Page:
#:To clone the repository to your laptop or any machine outside the UiB network, use
 +
#:<code>$ git clone <username>@login.uib.no:/Data/gfi/users/local/src/dynlib.git</code>
 
# Change into the dynlib folder
 
# Change into the dynlib folder
#:<code>cd dynlib</code>
+
#:<code>$ cd dynlib</code>
 
# Compile the library
 
# Compile the library
#:<code>./compile</code>
+
#:<code>$ ./compile</code>
 
+
# (known broken right now) Make sure everything works as expected
== Quick start to developing with dynlib ==
+
#:<code>$ ./test</code>
 +
# To use your personal development version of dynlib instead of the centrally installed one, create a symlink in your scripts folder that points to the development version
 +
#:<code><in script folder>$ ln -s <path-to-dynlib>/lib dynlib</code>
 +
Happy developing!
  
 
=== Editing the Fortran code ===
 
=== Editing the Fortran code ===
  
The fortran code lives in the main source code directory. At the moment there are six source code files
+
The fortran code lives in <code>lib/fortran</code> directory. At the moment there are 16 source code files<br />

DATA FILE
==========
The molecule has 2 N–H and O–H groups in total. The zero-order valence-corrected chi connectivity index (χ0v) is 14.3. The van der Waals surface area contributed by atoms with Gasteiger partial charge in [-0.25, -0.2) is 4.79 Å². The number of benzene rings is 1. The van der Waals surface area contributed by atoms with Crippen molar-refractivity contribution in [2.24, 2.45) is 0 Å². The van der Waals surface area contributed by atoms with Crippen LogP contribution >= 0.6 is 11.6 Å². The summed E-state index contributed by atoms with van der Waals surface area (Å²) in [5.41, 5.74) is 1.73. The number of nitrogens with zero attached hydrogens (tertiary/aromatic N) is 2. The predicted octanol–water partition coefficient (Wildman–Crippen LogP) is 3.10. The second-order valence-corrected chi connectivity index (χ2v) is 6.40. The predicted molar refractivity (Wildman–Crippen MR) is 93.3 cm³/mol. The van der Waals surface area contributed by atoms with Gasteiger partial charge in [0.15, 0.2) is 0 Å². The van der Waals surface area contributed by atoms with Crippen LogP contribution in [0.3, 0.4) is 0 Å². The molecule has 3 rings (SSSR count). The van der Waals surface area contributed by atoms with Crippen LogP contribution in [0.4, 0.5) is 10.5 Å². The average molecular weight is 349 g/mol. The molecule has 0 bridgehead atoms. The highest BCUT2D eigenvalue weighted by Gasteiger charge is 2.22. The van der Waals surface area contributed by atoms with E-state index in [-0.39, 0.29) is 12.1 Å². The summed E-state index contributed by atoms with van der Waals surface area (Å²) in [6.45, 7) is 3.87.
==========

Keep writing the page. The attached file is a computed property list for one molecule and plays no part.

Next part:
:<code>$ ls *.f95
+
<nowiki>$ ls *.f90
:dynlib_config.f95  dynlib_const.f95  dynlib_conv.f95  dynlib_diag.f95  dynlib_kind.f95  dynlib_stat.f95</code>
+
config.f90            detect_lines.f90      ellipse.f90            stat.f90
The most important are <code>dynlib_diag.f95</code> which contains subroutines that calculate various diagnostics, and <code>dynlib_stat.f95</code> which contains statistical functions. Changed Fortran sources need to be recompiled, again using  
+
const.f90              detect_rwb_contour.f90 interpol.f90          tend.f90
:<code>./compile</code>
+
derivatives.f90        diag.f90              kind.f90              thermodyn.f90
 +
detect.f90            diag_tend.f90          sphere.f90            utils.f90</nowiki>
 +
The most important are <code>diag.f90</code> which contains subroutines that calculate various diagnostics, and <code>detect.f90</code> which contains feature detection algorithms. Changed Fortran sources need to be recompiled, again using